I work part-time at a hardware store. We have a lawn and garden department, and within it we sell vegetable, herb and flower seeds. Last spring and summer, the demand for seeds was higher than normal while at the same time supply chains for many retail products were disrupted. As a result we ran out of many seeds. As a St. Louis Master Gardener, it’s part of my personal mandate to help people garden. Sometimes I try to help with information, sometimes with my labor, sometimes I distribute my extra seeds and plants for people to try out.
Last summer’s growing season was an unfortunate time to experience a shortage of seeds, because the COVID-19 pandemic has put extra pressure on some sources of food. There is not only the economic effect of many people losing their normal sources of income, but the disruption in the labor pool and supply chain, as thankfully brief as much of it was, forced us to think about the security of our food supply more than many of us normally have to. At a time when there was less ability to buy food, the opportunity for volunteer efforts to help people get the food they need was also diminished. Some food pantries had to temporarily close or reduce their hours of operation. In-person St. Louis Master Gardener efforts were halted, so I could not go to help at a Community Garden site. Besides donating a modest amount of money to a food pantry, my husband and I tried to distribute extra seeds and plants to anyone we could get them to.
It’s beneficial for the security of the food supply, for everyone who has the means and the time, to learn how to grow plants and food. Although anyone can jump in and start at any time, growing serious amounts of food is not easy and takes a lot of time and effort to learn to do well. Growing serious amounts of food requires learning how to maintain healthy soil. Growing serious amounts of food requires learning how to maintain a sustainable amount of beneficial organisms such as invertebrates and fungi in the ecosystem. All of these activities are fascinating hobbies that can be pressed into service any time there is a food crisis. And the health benefits of gardening, both mental and physical, create a more resilient population for any challenge we might face in life. For those reasons and more, I think home or community gardening is one of the best pursuits anyone can undertake, regardless of current financial status. You never know when you’ll be extra thankful for the opportunity to go to your own backyard to get some fresh food, or when you’ll have the opportunity to pass on plants, seeds or knowledge on to someone in need.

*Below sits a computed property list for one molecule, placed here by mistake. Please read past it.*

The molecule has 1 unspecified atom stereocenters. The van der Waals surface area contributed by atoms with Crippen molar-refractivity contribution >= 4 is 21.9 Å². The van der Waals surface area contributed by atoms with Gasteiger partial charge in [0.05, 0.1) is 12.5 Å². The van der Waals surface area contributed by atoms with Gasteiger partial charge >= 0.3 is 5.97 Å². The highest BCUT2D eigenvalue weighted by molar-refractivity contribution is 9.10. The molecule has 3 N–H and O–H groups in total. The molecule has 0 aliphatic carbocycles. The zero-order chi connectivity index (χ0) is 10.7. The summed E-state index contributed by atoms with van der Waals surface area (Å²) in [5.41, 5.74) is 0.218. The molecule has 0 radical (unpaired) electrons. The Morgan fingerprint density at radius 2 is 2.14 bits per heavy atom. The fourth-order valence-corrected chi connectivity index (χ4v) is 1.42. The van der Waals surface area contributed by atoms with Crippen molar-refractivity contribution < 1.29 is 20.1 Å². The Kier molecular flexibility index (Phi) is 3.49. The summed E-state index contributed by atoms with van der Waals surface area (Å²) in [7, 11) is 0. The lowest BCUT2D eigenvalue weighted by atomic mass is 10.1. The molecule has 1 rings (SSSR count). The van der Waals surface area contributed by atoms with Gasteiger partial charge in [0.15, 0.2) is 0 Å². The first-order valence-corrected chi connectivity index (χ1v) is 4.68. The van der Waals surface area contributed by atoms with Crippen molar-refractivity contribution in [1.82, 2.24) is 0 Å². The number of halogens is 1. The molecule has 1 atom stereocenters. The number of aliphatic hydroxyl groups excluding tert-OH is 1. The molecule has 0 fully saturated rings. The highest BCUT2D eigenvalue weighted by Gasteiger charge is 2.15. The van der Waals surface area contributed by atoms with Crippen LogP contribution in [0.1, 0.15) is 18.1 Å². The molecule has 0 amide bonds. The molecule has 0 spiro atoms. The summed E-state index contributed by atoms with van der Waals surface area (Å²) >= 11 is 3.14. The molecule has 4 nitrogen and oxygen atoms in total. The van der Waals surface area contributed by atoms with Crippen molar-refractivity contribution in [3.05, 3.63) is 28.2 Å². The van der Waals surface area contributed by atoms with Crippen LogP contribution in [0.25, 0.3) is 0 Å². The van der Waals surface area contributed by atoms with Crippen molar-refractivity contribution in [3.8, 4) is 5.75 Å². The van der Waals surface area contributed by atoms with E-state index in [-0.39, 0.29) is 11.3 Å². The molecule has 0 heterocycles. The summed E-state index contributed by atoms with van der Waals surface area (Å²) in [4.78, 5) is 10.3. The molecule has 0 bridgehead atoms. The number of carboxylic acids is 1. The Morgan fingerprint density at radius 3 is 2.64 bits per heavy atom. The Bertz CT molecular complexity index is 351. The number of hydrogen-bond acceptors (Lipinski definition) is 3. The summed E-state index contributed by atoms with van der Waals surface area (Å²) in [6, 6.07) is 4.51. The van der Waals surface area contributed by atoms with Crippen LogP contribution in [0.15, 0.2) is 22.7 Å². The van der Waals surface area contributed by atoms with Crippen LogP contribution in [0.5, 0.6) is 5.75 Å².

Tom and I were grateful to have the opportunity to start volunteering in person again. Recently we volunteered at the Fresh Starts Community Garden in St. Louis at a volunteer session sponsored by the U.S. Green Building Council. It was satisfying to share our labor and knowledge while learning about the needs of community gardeners as well.
In our most recent church bulletin, there was an article about food security with a helpful graph that I’ll share here. Food security is defined in the article as “…the lack of access, at times, to enough food for an active, healthy life for all household members and limited or uncertain availability of nutritionally adequate foods. Food-insecure households are not necessarily food insecure all the time. Food insecurity may reflect a household’s need to make trade-offs between important basic needs, such as housing or medicine, and purchasing nutritionally adequate foods”.
The graph helps show how much potential there is for gardens of all kinds to have positive impacts on human life and health. Even when people have the money to buy food, and healthy food available to buy, there are a lot of people who could use some encouragement and training in the life skills of choosing and preparing the food. The satisfaction of growing and harvesting for the table naturally leads to exploring ways to cook and store the delicious, life giving produce. If you are seeking health, a sense of community, solace, purpose, independence and agency in your life, I think growing plants is one of the very best things you can do for yourself and for humankind.
I’m enrolled in Strategic Communications class at Webster University for the Fall 1 Session. For one of my assignments, I was asked to answer some questions and then engage in discussions on the topic. Here is my answer plus some of my subsequent remarks.